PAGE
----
Then and Now – why it is not just in my head.

I am an educated 38-year-old woman. My husband and I travelled all over the world for nearly a decade before returning to Canada to start a small business. We are competent, caring, hard-working Canadians. In 2005 we started our family with a healthy incredible baby boy, then added to it with the arrival of another incredible little man in 2008. We were excited to relive some of the magic of our childhoods and share the love and sense of family that our parents gave to us.  The reality of how difficult it is to support a growing family on a single income hit us hard and we found ourselves wondering why we couldn’t make it work.

Raised in the 70s and 80s it seems I got in on the last generation of stay at home moms.  My dad was the sole breadwinner for our family and my mom cared for our home and us kids.  She had a career as a flight attendant but gave it up to stay at home and in so doing she was able to save the family lots of money and provide an environment in which thrived.  When I found out I was pregnant my husband and I determined that I would stay home and he would work.  Despite owning a very small townhouse and running a thriving pub we found it hard to do more than just make ends meet.  This financial stalemate carried on and on and caused us to both grow concerned that we were doing something wrong.  Why couldn’t we enjoy the same level of success our parents saw when they were our age and had young kids?  What is the problem?

Take a look at this diagram created by Dr. Paul Kershaw, associate professor at the University of British Columbia….now take a look again.  What does this mean to the average young family? How does it make you feel?

No wonder it seems so much harder!

No wonder it seems so much harder!

OHHHHHHHHHHH SO IT’S NOT THAT WE ARE HOPELESS LOSERS!  It’s not that we’re lazy bums who spend too much and work too little.  What an incredible and powerful and forgiving revelation this was to me and I have determined to share this message with as many people as possible so that things can change.

How have we adapted to this change in family economy?  We’ve become dual income families, we live at home with our own parents much longer than ever before, we have much more debt than ever before and our children are now increasingly spending their first 5 years in daycare.  What changes in social policy have been made to reflect this massive shift – NONE!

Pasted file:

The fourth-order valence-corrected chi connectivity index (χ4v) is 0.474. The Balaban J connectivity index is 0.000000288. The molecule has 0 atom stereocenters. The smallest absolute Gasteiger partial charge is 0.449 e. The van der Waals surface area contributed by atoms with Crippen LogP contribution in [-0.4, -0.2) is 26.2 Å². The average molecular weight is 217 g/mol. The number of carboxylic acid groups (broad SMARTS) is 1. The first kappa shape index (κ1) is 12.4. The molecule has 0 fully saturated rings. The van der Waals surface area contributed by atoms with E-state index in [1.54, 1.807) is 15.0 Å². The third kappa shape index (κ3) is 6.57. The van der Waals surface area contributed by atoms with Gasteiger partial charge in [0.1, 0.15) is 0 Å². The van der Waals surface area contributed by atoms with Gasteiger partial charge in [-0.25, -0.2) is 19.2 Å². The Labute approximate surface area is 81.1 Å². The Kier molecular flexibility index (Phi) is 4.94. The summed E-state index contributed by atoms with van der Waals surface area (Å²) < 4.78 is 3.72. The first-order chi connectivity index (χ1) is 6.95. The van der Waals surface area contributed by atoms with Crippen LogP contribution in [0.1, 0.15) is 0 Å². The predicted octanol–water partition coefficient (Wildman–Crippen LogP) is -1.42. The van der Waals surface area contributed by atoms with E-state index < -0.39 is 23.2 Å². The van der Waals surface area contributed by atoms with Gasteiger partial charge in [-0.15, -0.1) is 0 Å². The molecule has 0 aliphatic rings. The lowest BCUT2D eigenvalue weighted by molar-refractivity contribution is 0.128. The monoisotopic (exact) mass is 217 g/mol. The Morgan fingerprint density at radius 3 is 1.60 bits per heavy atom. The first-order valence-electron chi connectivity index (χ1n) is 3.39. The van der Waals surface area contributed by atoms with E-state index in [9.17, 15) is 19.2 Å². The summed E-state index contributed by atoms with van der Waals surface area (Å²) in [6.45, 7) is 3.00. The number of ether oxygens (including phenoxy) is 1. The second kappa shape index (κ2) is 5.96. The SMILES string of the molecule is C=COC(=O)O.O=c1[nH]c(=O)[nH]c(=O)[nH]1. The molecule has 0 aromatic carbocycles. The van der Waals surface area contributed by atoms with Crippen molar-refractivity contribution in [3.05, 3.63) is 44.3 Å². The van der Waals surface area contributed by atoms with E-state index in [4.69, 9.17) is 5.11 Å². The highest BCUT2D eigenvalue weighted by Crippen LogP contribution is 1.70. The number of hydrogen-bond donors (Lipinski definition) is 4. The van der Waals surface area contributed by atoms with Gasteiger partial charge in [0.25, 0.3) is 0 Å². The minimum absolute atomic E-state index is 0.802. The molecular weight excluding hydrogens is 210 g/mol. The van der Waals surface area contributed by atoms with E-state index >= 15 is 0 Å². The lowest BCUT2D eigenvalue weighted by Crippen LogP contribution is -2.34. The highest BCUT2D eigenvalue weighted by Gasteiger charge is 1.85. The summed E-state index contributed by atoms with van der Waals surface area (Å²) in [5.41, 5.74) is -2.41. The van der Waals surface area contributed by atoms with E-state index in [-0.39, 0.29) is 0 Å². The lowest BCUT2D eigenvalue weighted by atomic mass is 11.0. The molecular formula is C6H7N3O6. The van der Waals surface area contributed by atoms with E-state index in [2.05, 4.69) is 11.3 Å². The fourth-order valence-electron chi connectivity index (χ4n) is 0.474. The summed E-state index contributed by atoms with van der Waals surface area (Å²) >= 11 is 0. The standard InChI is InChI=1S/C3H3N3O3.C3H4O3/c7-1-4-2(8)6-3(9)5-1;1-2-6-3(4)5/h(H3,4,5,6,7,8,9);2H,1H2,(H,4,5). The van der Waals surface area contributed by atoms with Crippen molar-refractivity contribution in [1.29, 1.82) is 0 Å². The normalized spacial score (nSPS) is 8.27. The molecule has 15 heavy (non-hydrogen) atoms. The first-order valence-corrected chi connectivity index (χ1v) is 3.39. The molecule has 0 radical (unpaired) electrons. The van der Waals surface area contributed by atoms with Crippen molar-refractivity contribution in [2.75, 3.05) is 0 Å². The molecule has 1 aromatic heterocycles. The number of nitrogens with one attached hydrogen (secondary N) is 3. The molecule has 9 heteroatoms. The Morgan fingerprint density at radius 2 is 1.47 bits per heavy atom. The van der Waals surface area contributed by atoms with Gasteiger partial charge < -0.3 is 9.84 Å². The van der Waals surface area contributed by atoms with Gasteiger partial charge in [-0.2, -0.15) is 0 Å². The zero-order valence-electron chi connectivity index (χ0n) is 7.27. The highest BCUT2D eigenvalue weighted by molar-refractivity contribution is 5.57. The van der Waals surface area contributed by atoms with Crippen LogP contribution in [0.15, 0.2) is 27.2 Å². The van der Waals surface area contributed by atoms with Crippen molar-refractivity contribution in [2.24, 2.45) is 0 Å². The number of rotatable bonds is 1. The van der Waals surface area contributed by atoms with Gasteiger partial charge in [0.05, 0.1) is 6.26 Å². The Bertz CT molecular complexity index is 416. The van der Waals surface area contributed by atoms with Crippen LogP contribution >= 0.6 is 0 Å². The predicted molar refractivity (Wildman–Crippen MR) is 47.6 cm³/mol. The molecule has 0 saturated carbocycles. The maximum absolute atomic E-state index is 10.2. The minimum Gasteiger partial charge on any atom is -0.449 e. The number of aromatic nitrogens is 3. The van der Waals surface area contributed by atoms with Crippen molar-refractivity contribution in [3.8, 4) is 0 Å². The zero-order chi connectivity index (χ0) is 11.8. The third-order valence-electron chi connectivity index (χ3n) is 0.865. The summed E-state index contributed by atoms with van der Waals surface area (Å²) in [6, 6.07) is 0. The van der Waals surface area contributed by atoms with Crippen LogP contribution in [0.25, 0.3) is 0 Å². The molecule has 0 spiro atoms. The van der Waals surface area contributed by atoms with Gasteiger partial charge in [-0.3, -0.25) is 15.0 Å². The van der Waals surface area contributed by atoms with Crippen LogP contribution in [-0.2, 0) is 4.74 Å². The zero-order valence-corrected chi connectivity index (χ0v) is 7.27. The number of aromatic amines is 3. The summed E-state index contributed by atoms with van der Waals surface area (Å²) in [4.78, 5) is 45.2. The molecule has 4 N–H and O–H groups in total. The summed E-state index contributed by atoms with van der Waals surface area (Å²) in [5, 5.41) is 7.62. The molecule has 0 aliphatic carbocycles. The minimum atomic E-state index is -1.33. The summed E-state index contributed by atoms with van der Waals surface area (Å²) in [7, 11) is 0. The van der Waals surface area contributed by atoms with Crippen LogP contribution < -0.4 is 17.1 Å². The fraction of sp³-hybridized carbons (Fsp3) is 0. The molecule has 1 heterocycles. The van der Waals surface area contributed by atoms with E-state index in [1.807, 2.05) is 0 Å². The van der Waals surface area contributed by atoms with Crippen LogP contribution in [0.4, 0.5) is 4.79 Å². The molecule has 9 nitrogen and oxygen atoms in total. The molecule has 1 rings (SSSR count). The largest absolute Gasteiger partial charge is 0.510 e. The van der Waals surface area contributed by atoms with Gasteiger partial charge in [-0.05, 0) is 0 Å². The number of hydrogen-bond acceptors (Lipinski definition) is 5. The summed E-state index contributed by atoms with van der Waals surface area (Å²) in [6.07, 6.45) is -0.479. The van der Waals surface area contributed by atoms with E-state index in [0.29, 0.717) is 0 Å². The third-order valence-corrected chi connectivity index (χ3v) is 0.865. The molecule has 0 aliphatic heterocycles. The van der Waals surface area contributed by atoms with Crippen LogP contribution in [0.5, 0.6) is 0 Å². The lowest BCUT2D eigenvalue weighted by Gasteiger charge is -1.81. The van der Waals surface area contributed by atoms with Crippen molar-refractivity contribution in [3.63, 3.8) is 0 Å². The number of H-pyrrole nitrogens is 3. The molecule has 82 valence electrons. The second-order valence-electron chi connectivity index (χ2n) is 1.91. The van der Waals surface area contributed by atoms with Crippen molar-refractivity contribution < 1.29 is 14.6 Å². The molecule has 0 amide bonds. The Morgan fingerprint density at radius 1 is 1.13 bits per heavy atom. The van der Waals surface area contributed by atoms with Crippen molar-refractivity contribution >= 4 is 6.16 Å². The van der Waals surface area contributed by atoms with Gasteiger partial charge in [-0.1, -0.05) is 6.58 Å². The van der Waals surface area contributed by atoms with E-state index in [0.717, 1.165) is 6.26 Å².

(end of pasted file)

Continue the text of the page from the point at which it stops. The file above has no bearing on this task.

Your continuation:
As politically uninvolved citizens we just struggle, pay our taxes and quietly lament how difficult it is to have young children.  It hasn’t always been this hard.  It can change.  We need a NEW DEAL FOR FAMILIES!  http://blogs.ubc.ca/newdealforfamilies/

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3 thoughts on “Then and Now – why it is not just in my head.

  1. Great article. Also concerning is that when our parents bought their houses they could look at it as an investment. The market was going up, up, up. Now, it is a potential risk. That $505,000 house in that diagram probably isn’t worth that much.

  2. We left BC in the end. After saving for 15 years, we could never amass a down payment that kept pace with real estate inflation in Vancouver where we worked. In our late 30s we decided to just have kids & moved to a small affordable town near family where we could afford to buy a home, & have one of us stay home if there is no reasonable daycare/job combo.. The other commutes to BC to work until either of us finds something here.

    • I hope that Dr. Paul Kershaw’s research has provided you with some level of comfort. When we work so hard and can’t seem to build a life for our family it feels like we’ve done something wrong. In understanding that there have been massive social changes that have shifted against our favour it makes me feel less like I’m making mistakes and more like I’m doing the best I can in an unfavorable time. All the best to you.

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